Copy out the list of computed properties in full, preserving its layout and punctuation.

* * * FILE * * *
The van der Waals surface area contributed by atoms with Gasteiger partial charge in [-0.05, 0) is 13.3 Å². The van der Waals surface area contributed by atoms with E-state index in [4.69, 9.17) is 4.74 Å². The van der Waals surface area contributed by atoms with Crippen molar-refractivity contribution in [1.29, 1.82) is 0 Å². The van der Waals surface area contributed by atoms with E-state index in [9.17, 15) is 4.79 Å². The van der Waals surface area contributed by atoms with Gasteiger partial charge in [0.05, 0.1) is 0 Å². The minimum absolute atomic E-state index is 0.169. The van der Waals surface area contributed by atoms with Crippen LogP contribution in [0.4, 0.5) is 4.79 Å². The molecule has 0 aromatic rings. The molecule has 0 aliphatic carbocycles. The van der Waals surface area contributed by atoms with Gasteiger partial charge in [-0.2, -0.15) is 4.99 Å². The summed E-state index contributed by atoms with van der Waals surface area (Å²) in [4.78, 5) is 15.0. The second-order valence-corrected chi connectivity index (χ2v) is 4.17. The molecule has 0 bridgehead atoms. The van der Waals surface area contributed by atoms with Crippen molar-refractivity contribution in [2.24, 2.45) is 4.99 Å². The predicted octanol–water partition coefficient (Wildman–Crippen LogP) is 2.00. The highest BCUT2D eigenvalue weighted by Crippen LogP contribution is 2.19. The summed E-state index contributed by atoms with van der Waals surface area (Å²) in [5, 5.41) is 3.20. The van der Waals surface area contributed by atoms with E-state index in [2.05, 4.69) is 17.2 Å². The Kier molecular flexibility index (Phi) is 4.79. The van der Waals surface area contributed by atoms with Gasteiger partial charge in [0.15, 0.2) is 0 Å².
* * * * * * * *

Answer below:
The van der Waals surface area contributed by atoms with Gasteiger partial charge in [-0.05, 0) is 13.3 Å². The van der Waals surface area contributed by atoms with E-state index in [4.69, 9.17) is 4.74 Å². The van der Waals surface area contributed by atoms with Crippen molar-refractivity contribution in [1.29, 1.82) is 0 Å². The van der Waals surface area contributed by atoms with E-state index in [9.17, 15) is 4.79 Å². The van der Waals surface area contributed by atoms with Gasteiger partial charge in [0.05, 0.1) is 0 Å². The minimum absolute atomic E-state index is 0.169. The van der Waals surface area contributed by atoms with Crippen LogP contribution in [0.4, 0.5) is 4.79 Å². The molecule has 0 aromatic rings. The molecule has 0 aliphatic carbocycles. The van der Waals surface area contributed by atoms with Gasteiger partial charge in [-0.2, -0.15) is 4.99 Å². The summed E-state index contributed by atoms with van der Waals surface area (Å²) in [4.78, 5) is 15.0. The second-order valence-corrected chi connectivity index (χ2v) is 4.17. The molecule has 0 bridgehead atoms. The van der Waals surface area contributed by atoms with Crippen molar-refractivity contribution in [2.24, 2.45) is 4.99 Å². The predicted octanol–water partition coefficient (Wildman–Crippen LogP) is 2.00. The highest BCUT2D eigenvalue weighted by Crippen LogP contribution is 2.19. The summed E-state index contributed by atoms with van der Waals surface area (Å²) in [5, 5.41) is 3.20. The van der Waals surface area contributed by atoms with E-state index in [2.05, 4.69) is 17.2 Å². The Kier molecular flexibility index (Phi) is 4.79. The van der Waals surface area contributed by atoms with Gasteiger partial charge in [0.15, 0.2) is 0 Å².